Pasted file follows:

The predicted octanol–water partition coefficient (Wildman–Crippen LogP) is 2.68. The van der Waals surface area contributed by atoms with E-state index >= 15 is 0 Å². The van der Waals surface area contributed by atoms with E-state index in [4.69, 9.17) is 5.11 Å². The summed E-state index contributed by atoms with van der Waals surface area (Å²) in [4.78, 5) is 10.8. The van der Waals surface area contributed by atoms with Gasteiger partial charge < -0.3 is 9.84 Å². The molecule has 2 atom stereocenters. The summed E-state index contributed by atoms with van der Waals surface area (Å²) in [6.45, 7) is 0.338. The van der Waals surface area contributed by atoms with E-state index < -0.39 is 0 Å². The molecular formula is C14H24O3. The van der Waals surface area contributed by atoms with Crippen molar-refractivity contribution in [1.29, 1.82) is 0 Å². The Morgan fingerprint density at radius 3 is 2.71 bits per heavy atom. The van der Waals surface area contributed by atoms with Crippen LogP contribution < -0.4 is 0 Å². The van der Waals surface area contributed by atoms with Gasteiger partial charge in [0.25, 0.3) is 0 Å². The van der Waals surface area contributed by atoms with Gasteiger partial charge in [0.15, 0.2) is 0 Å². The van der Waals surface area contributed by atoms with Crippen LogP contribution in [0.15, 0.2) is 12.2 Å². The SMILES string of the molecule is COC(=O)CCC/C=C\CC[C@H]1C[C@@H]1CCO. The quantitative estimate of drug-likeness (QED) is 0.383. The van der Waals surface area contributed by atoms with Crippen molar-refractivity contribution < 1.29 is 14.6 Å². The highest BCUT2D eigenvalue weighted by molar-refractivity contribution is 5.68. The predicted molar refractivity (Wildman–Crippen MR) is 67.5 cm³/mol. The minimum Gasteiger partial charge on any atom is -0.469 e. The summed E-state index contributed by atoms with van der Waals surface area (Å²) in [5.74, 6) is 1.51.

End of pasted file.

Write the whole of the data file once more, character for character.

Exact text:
The predicted octanol–water partition coefficient (Wildman–Crippen LogP) is 2.68. The van der Waals surface area contributed by atoms with E-state index >= 15 is 0 Å². The van der Waals surface area contributed by atoms with E-state index in [4.69, 9.17) is 5.11 Å². The summed E-state index contributed by atoms with van der Waals surface area (Å²) in [4.78, 5) is 10.8. The van der Waals surface area contributed by atoms with Gasteiger partial charge < -0.3 is 9.84 Å². The molecule has 2 atom stereocenters. The summed E-state index contributed by atoms with van der Waals surface area (Å²) in [6.45, 7) is 0.338. The van der Waals surface area contributed by atoms with E-state index < -0.39 is 0 Å². The molecular formula is C14H24O3. The van der Waals surface area contributed by atoms with Crippen molar-refractivity contribution in [1.29, 1.82) is 0 Å². The Morgan fingerprint density at radius 3 is 2.71 bits per heavy atom. The van der Waals surface area contributed by atoms with Crippen LogP contribution < -0.4 is 0 Å². The van der Waals surface area contributed by atoms with Gasteiger partial charge in [0.25, 0.3) is 0 Å². The van der Waals surface area contributed by atoms with Gasteiger partial charge in [0.15, 0.2) is 0 Å². The van der Waals surface area contributed by atoms with Crippen LogP contribution in [0.15, 0.2) is 12.2 Å². The SMILES string of the molecule is COC(=O)CCC/C=C\CC[C@H]1C[C@@H]1CCO. The quantitative estimate of drug-likeness (QED) is 0.383. The van der Waals surface area contributed by atoms with Crippen molar-refractivity contribution < 1.29 is 14.6 Å². The highest BCUT2D eigenvalue weighted by molar-refractivity contribution is 5.68. The predicted molar refractivity (Wildman–Crippen MR) is 67.5 cm³/mol. The minimum Gasteiger partial charge on any atom is -0.469 e. The summed E-state index contributed by atoms with van der Waals surface area (Å²) in [5.74, 6) is 1.51.